The Wonder of Us follow two friends - Riya and Abby - two best friends who been friends ship preschool. But when Riya and her family move to Germany and Abby stays in California, their friendship comes under strain so when Riya proposes a two week, six country adventure to save their friendship, they both jump at it.
But they haven't spoken to each other in weeks and both girls are keep secrets. Can this holiday really save their friendship or does growing up really mean growing apart?
It feels like a fun read, and because it feels very summery, when Kirsten from Walker asked if I wanted to do something on the blog, I jumped out it. I need a bit more fun on this blog, me thinks.
And what I got back from Kirsten is this yummy post from Kim, chatting about summer reads, which I think some of you guys will love! So, before I hand it over to Kim, two small things. First, thank you Kim for writing this post - I know you must be busy but thank you! And thank you Kirsten for emailing me and me going "Did I email you about this? My memory is ruined!"
And if you want to find Kim online, check her at kimculbertson.com or on Twitter at @kculberston. Now, over to Kim to talk her summer reads!
Summer reading season is one of my favourite times of the year – dappled shade, pool sides, beaches. I try to start my “summer reading” as soon as I possibly can and carry it long into autumn. Here are five summer reads (a mix of both YA and adult) that I would tuck into my summer bag over and over.
The Geek’s Guide to Unrequited Love by Sarvenaz Tash
I am a sucker for anything geeky and big-hearted, especially if the geeks in question met over their mutual love for Harry Potter. Graham and Roxy have been geek friends for eight years but as the years grow, Graham realizes his feelings are a bit more than just friends. If he can get tickets to see their favourite comic artist at a local Comic Con, maybe things can move in a more romantic direction with Roxy. This book is sweet, funny, relatable and will leave you wanting to be Graham’s best friend.
Sky in the Deep by Adrienne Young
If a brutal, badass Viking warrior girl is your jam, Young’s debut is not to be missed this summer. This violently beautiful book is epic – a hugely unique coming of age story in the hands of a first-rate YA storyteller.
Love, Life and the List by Kasie West
All of Kasie’s books feel like summer to me – so much sweetness and fun. In Love, Life and the List summer isn’t going as planned for Abby. She has an unrequited crush on her best friend, her mom has anxiety, and her art was rejected because it had “no heart.” This is a book about learning to take chances with our creativity, powered by the huge heart that is always at the centre of Kasie’s books.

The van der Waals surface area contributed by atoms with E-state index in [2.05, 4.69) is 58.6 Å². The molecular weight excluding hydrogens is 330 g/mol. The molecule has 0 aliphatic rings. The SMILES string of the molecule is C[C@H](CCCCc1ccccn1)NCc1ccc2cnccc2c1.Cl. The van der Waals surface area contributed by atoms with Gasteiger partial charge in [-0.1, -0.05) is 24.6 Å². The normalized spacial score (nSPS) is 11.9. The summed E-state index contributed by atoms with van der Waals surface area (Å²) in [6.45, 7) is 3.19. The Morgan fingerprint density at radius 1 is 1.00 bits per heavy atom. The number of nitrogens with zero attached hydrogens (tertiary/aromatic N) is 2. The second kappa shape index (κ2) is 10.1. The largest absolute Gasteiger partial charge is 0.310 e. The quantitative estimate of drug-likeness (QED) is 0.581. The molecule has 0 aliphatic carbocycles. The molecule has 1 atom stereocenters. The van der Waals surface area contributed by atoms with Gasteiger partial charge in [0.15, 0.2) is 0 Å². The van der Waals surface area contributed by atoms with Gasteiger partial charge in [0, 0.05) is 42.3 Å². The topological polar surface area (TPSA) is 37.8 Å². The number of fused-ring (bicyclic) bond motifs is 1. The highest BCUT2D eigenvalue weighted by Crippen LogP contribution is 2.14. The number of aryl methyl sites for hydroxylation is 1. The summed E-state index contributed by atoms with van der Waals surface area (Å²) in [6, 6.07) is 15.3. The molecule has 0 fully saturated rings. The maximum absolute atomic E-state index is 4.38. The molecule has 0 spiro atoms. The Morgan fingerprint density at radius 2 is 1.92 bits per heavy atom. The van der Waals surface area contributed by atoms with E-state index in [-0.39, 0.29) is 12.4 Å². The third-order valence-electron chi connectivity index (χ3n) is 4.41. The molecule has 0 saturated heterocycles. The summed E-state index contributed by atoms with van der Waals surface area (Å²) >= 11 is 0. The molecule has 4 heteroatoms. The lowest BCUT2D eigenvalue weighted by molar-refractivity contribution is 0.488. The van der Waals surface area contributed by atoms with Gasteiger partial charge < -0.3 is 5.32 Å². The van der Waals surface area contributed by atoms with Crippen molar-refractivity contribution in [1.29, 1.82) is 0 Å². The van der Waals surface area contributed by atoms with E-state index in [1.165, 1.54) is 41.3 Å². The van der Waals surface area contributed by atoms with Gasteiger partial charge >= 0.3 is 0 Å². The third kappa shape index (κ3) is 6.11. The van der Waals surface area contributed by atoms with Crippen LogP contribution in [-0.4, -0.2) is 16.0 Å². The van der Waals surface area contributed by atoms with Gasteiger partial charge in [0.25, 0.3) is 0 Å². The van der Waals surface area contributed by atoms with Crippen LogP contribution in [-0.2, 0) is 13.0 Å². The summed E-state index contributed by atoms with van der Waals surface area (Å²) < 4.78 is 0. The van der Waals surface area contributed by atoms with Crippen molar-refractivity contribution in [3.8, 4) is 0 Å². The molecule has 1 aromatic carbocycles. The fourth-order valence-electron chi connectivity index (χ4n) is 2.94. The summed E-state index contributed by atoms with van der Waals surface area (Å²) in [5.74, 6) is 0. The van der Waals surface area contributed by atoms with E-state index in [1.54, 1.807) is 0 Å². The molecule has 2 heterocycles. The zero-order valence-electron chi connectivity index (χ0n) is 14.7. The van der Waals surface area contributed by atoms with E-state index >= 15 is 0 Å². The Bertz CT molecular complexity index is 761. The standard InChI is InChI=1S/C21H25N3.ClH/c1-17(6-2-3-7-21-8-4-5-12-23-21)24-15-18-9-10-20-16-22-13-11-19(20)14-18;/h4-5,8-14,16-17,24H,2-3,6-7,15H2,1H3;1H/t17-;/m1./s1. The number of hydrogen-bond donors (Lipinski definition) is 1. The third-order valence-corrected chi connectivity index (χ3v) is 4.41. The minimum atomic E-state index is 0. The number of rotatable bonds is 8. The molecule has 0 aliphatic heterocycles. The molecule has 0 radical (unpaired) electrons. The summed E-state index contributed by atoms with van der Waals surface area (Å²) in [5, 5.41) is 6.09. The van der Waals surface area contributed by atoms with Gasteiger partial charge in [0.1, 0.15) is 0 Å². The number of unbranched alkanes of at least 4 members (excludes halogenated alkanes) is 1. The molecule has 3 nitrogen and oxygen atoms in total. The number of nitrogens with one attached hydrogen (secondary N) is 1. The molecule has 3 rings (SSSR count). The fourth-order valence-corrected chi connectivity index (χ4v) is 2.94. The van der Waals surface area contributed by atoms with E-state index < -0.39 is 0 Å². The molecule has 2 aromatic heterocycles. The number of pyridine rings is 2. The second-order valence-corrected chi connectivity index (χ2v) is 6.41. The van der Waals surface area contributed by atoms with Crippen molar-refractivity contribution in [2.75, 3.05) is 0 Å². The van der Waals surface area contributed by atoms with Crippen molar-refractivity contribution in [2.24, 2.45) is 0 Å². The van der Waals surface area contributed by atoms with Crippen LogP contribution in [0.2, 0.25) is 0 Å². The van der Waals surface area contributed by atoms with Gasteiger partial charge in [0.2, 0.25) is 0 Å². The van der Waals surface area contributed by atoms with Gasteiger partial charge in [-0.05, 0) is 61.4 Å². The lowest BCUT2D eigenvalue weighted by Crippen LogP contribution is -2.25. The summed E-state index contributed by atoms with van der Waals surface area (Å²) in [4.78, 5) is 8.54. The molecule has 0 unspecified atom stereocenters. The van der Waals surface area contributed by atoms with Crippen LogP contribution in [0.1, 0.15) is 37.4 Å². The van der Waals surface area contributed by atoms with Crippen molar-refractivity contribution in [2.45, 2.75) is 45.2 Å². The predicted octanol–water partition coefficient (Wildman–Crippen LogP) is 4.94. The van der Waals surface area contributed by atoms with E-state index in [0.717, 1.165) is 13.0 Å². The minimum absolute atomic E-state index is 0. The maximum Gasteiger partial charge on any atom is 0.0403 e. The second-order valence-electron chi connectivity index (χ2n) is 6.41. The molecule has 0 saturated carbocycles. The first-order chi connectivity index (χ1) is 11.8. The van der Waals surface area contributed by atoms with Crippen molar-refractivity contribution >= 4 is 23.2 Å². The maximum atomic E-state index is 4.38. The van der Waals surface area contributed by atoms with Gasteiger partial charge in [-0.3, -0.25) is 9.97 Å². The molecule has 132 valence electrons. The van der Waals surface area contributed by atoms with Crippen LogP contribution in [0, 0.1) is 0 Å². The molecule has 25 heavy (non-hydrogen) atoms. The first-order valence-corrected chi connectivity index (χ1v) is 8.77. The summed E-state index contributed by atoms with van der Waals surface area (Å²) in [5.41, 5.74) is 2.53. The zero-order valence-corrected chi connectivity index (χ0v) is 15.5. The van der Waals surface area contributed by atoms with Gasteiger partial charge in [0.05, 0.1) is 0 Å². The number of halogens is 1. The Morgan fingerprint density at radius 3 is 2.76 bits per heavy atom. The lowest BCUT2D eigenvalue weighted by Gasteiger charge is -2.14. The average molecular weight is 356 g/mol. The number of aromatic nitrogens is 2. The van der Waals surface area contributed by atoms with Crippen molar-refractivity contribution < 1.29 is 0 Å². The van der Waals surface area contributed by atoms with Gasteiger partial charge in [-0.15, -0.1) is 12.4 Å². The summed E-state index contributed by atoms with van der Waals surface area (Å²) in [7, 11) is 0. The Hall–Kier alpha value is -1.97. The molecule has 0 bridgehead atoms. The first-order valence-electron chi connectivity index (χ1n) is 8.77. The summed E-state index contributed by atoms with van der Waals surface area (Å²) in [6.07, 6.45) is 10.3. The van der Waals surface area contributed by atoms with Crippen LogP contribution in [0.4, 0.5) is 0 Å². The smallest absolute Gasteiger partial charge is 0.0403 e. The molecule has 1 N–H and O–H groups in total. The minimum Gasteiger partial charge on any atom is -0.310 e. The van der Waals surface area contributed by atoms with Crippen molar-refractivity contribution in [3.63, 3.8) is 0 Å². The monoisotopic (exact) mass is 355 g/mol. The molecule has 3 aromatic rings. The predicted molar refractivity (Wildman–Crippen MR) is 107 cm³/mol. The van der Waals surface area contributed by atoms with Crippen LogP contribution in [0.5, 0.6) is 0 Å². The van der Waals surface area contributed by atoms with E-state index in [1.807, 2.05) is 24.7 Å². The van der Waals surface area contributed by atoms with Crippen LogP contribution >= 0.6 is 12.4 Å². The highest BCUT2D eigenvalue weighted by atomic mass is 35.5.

How to Stop Time by Matt Haig
I first fell in love with Matt Haig’s ability to craft quiet, literary stories housed in large, commercial concepts with his novel The Humans. In The Humans, Haig wrote about our human relationship to space (there is an alien at the centre of that novel who must come to earth and live as a human in order to save his own civilization). In How to Stop Time, he writes about our human relationship to time. The narrator, Tom, is a man who grows old slowly. He’s not a vampire (nothing so dramatic), but he has a rare condition that causes him to live for hundreds of years, a condition that gets tiresome and, ultimately, excruciatingly lonely since he can’t stay in one place for long without raising suspicion. Sometimes big concepts feel gimmicky, but Haig uses his as a metaphor to shape a poignant story highlighting the challenge (but also the gift) of living as a human being no matter what the time period.
Where’d You Go, Bernadette by Maria Semple
Everyone knows about this book already, but it is one of those novels I revisit from time to time because it makes me laugh out loud. During summer, I always want a book that makes me laugh, especially in a wry, observational sort of way. I’ve spent 18 years as a high school teacher and my husband is a school director so Stemple’s descriptions of the antics at Galer Street School won me over completely.
Two honorable mentions from my 13-year-old daughter:
My daughter Ana wants to give a summer shout out to Siobhan Curham’s The Moonlight Dreamers and Tell It to the Moon. She LOVED these books, and found them to be warm-hearted stories that celebrate the power of female friendship (something dear to my heart, hence The Wonder of Us). J
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